Your technological skills can also be a selling point. Taking an online course involves turning in assignments, watching lectures and communicating with fellow students and teachers, all through an online platform, which demonstrates your digital fluency.

At the same time, completing an online degree shows that you have committed yourself to improving your station in life, by focusing on yourself and your career goals. Successfully earning an online degree demonstrates that you can handle a high workload while juggling multiple tasks. All in all, online education tends to attract individuals who know exactly what they want, and employers covet these driven, dedicated employees.

Advantages for online students

The bottom line is that an online course grants people access to a high-quality education that they might not have gotten otherwise. In the past, class timing and physical distance could get between prospective students and the education they needed to get ahead. These days, it is no longer necessary to consider the physical location of your education nor the cost of relocation.

An online education, combined with the remote work revolution, also offers new opportunities for disabled people. If you have a sensory or movement impairment, it may not be easy to complete a traditional education or go to a physical job. Online education, on the other hand, is more accessible and can be paired with various digital assistants.

An online degree can also be more affordable. Digital infrastructure is much cheaper for education providers to maintain than physical infrastructure. Also, a digital classroom can fit a nearly unlimited amount of people. This allows providers to offer their courses and degrees at a substantially discounted rate compared to traditional education but with the same value to the student.

Flexibility is another significant advantage. With an online education, you can adapt your education to your life instead of the other way around. This is true for both students and educators. You can stay in your hometown or travel the world while pursuing your dream degree. Students in online programs can also come from anywhere in the world. This allows you to take in a broader selection of perspectives, giving you a deeper understanding of other cultures.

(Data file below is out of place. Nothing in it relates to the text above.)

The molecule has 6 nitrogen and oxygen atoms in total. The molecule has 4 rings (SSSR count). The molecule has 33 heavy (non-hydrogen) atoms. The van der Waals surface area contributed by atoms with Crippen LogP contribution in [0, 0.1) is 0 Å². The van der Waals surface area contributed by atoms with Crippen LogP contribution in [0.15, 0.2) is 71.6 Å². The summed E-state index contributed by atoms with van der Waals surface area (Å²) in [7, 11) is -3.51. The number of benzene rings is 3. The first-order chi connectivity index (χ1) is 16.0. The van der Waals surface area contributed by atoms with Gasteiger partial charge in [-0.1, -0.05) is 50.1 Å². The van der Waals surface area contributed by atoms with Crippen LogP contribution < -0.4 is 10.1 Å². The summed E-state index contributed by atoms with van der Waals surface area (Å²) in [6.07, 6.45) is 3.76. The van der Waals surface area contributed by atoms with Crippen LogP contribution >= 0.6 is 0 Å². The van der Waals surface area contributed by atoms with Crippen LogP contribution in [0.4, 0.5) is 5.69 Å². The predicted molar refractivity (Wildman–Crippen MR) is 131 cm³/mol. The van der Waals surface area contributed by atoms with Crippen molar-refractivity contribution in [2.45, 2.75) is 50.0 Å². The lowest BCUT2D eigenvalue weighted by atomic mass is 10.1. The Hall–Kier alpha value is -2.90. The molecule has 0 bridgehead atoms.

Online learning is here to stay

There are many benefits to online learning. It allows students to pursue their studies in the comfort of their own home. Being able to learn what you want when you want offers a lot of convenience and flexibility. You are able to replay content and go through other materials at your own pace, making it adaptable to your style of learning. In addition, the price of a high-quality and reputable online program is often much lower than an equivalent in-person program. While online learning is still young in comparison, the degrees offered by online programs are becoming just as respected as degrees from brick-and-mortar institutions.

Is an online degree right for you?

Whether an online degree is right for you will depend on your personal style of learning as well as where you are in life. Do you know anyone else who has completed an online degree? Talk to them and ask about their experience. If you are not a self-starter or need other people around you for motivation, then an online program might not be the best fit. On the other hand, if the cost of a traditional degree is a deterrent or you have children to take care of at home, or if you are simply too busy to go to campus to attend in-person classes, then an online degree could be the perfect choice.